DEFINED CONTRIBUTION PLANS INCREASE RETIREMENT AGE
September 13, 2004
Over the past 20 years, employers have moving away from defined benefit (DB) retirement plans toward defined contribution (DC) retirement plans. According to a new paper from the National Bureau of Economic Research, this shift affects retirement age and wealth.
The authors use data from the Health and Retirement Study, a survey of over 7,600 households with a member born between 1931 and 1941. They found that:
- Workers with DB plans retire two years earlier on average than workers with DC plans.
- Their simulations suggest that the continuing shift in pension structure will increase the median retirement age by about 10 months.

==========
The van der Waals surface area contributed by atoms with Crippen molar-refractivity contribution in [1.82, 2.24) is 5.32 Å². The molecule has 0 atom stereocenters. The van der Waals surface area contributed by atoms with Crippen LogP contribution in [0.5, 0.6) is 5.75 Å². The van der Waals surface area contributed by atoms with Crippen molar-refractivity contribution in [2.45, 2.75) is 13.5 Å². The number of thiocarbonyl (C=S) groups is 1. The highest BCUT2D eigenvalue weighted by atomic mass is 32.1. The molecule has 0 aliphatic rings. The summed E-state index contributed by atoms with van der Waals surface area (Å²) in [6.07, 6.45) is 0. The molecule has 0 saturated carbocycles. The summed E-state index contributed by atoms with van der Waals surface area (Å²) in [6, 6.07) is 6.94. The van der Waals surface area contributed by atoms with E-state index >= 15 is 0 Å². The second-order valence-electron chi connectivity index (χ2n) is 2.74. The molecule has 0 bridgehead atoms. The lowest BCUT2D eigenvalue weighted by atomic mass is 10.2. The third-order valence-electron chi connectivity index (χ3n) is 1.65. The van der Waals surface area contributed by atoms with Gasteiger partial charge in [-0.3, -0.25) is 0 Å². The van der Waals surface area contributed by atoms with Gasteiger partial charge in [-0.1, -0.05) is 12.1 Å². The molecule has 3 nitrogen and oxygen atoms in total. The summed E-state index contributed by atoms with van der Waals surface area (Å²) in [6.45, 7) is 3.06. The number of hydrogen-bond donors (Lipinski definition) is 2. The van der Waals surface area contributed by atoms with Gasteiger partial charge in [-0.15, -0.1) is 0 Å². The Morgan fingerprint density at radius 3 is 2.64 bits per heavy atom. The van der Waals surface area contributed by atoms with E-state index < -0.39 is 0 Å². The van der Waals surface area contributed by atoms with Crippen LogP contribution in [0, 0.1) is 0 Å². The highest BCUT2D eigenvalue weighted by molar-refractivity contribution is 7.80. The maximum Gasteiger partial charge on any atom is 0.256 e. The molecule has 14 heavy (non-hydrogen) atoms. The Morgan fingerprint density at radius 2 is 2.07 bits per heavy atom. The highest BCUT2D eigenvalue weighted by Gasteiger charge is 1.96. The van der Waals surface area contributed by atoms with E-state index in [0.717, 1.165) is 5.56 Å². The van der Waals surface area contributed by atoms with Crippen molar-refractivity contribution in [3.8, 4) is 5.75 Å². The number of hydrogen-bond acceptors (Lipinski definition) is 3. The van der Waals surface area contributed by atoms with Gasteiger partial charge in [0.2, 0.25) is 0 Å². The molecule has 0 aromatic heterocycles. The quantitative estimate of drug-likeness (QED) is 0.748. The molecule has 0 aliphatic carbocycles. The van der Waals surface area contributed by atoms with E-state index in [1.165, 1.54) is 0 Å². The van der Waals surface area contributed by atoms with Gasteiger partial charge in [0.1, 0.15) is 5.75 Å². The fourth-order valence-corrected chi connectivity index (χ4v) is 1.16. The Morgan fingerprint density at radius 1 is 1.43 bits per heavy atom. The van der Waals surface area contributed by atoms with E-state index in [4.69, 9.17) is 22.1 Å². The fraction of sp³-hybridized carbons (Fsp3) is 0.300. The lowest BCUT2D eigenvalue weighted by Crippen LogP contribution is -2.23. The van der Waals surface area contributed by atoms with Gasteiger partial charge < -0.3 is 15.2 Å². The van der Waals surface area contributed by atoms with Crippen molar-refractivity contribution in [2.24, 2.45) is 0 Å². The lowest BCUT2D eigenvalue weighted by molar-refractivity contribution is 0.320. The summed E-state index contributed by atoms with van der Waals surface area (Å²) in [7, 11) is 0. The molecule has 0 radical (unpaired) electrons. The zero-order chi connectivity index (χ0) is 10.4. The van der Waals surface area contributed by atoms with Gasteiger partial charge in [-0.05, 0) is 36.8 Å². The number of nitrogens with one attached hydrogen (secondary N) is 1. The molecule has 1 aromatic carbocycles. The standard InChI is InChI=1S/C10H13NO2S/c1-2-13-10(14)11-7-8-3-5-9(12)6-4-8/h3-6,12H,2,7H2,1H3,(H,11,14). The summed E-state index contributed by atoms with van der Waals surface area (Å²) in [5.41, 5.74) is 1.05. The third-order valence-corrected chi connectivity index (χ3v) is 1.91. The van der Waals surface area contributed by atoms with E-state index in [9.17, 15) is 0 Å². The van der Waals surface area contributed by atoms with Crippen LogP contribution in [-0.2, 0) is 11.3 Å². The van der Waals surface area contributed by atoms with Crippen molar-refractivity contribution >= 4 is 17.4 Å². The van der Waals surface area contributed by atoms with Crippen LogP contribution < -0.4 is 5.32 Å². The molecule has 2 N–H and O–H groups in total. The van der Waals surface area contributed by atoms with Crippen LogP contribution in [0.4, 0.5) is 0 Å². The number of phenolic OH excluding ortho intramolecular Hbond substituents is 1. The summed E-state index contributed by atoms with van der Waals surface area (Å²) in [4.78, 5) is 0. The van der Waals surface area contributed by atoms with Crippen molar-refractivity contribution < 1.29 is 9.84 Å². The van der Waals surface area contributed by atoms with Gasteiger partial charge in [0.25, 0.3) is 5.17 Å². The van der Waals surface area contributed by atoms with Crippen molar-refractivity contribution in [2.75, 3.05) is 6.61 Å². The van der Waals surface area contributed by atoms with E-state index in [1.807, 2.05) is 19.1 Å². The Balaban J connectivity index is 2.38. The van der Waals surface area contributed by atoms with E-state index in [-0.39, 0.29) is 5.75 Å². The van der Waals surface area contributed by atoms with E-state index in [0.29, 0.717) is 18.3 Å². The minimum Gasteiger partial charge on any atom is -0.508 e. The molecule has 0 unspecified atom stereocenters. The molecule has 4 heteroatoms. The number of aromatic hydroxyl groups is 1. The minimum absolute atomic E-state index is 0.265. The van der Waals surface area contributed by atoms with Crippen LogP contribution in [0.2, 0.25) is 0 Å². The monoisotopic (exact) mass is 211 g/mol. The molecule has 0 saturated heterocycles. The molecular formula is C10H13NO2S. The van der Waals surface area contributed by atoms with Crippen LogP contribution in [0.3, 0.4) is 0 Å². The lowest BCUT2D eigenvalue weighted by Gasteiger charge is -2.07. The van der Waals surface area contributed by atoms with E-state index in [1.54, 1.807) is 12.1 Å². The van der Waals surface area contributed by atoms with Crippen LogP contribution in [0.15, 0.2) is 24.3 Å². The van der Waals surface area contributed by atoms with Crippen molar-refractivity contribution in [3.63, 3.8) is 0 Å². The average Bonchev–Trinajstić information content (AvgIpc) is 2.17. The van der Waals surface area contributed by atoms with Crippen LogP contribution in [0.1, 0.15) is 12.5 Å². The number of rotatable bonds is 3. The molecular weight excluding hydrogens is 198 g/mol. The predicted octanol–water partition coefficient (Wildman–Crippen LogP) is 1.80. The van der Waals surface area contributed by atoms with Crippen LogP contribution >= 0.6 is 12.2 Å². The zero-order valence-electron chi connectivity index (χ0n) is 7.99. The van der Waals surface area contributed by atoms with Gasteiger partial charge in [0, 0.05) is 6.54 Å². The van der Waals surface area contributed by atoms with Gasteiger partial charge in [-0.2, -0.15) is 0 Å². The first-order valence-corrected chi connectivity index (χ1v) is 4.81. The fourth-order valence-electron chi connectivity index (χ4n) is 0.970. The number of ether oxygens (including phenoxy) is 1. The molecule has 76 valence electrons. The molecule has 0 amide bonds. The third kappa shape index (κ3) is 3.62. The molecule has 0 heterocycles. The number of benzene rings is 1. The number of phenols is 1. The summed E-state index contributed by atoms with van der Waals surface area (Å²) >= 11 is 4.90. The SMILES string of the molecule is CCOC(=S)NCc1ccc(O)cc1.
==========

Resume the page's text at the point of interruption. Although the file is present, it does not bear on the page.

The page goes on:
These changes arise because of major differences in accrual of pension wealth. Pension wealth in DC plans accrues smoothly, while gains to pension wealth in traditional DB plans spike sharply at older ages, then turn negative afterward, creating a financial incentive to retire at that point.
The authors also find that that the two plans yield about an equal amount of wealth. This is true across different education levels, occupations, and earnings. Another interesting point is that industry, unionization, job tenure and firm size do not significantly influence retirement, although they are related to pension type.
Source: Les Picker, "Retirement and the Evolution of Pension Structure," NBER Digest, May 2004; based upon: Leora Friedberg and Anthony Webb, "Retirement and the Evolution of Pension Structure," National Bureau of Economic Research, Working Paper No. 9999, September 2003.
For working paper http://papers.nber.org/papers/w9999
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